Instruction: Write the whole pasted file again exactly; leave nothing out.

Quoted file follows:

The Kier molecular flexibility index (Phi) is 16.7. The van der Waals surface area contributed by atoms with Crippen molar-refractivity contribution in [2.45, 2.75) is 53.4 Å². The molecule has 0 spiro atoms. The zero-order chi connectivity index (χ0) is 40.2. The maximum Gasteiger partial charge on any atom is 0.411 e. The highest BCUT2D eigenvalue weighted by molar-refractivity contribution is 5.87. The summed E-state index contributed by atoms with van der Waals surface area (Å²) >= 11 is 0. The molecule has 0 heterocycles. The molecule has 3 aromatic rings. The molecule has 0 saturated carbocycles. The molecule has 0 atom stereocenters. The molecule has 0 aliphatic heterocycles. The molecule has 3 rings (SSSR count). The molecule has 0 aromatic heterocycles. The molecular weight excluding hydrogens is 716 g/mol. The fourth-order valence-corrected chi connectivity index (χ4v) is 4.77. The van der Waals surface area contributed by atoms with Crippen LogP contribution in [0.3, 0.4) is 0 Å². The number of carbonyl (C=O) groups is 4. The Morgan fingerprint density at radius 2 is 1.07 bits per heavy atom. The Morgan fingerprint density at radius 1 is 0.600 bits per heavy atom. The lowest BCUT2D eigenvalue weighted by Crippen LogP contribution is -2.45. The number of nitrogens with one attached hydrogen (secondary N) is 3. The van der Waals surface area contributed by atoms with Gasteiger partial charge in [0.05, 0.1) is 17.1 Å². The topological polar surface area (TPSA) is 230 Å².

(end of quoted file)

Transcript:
The Kier molecular flexibility index (Phi) is 16.7. The van der Waals surface area contributed by atoms with Crippen molar-refractivity contribution in [2.45, 2.75) is 53.4 Å². The molecule has 0 spiro atoms. The zero-order chi connectivity index (χ0) is 40.2. The maximum Gasteiger partial charge on any atom is 0.411 e. The highest BCUT2D eigenvalue weighted by molar-refractivity contribution is 5.87. The summed E-state index contributed by atoms with van der Waals surface area (Å²) >= 11 is 0. The molecule has 0 heterocycles. The molecule has 3 aromatic rings. The molecule has 0 saturated carbocycles. The molecule has 0 atom stereocenters. The molecule has 0 aliphatic heterocycles. The molecule has 3 rings (SSSR count). The molecule has 0 aromatic heterocycles. The molecular weight excluding hydrogens is 716 g/mol. The fourth-order valence-corrected chi connectivity index (χ4v) is 4.77. The van der Waals surface area contributed by atoms with Crippen LogP contribution in [0.3, 0.4) is 0 Å². The number of carbonyl (C=O) groups is 4. The Morgan fingerprint density at radius 2 is 1.07 bits per heavy atom. The Morgan fingerprint density at radius 1 is 0.600 bits per heavy atom. The lowest BCUT2D eigenvalue weighted by Crippen LogP contribution is -2.45. The number of nitrogens with one attached hydrogen (secondary N) is 3. The van der Waals surface area contributed by atoms with Gasteiger partial charge in [0.05, 0.1) is 17.1 Å². The topological polar surface area (TPSA) is 230 Å².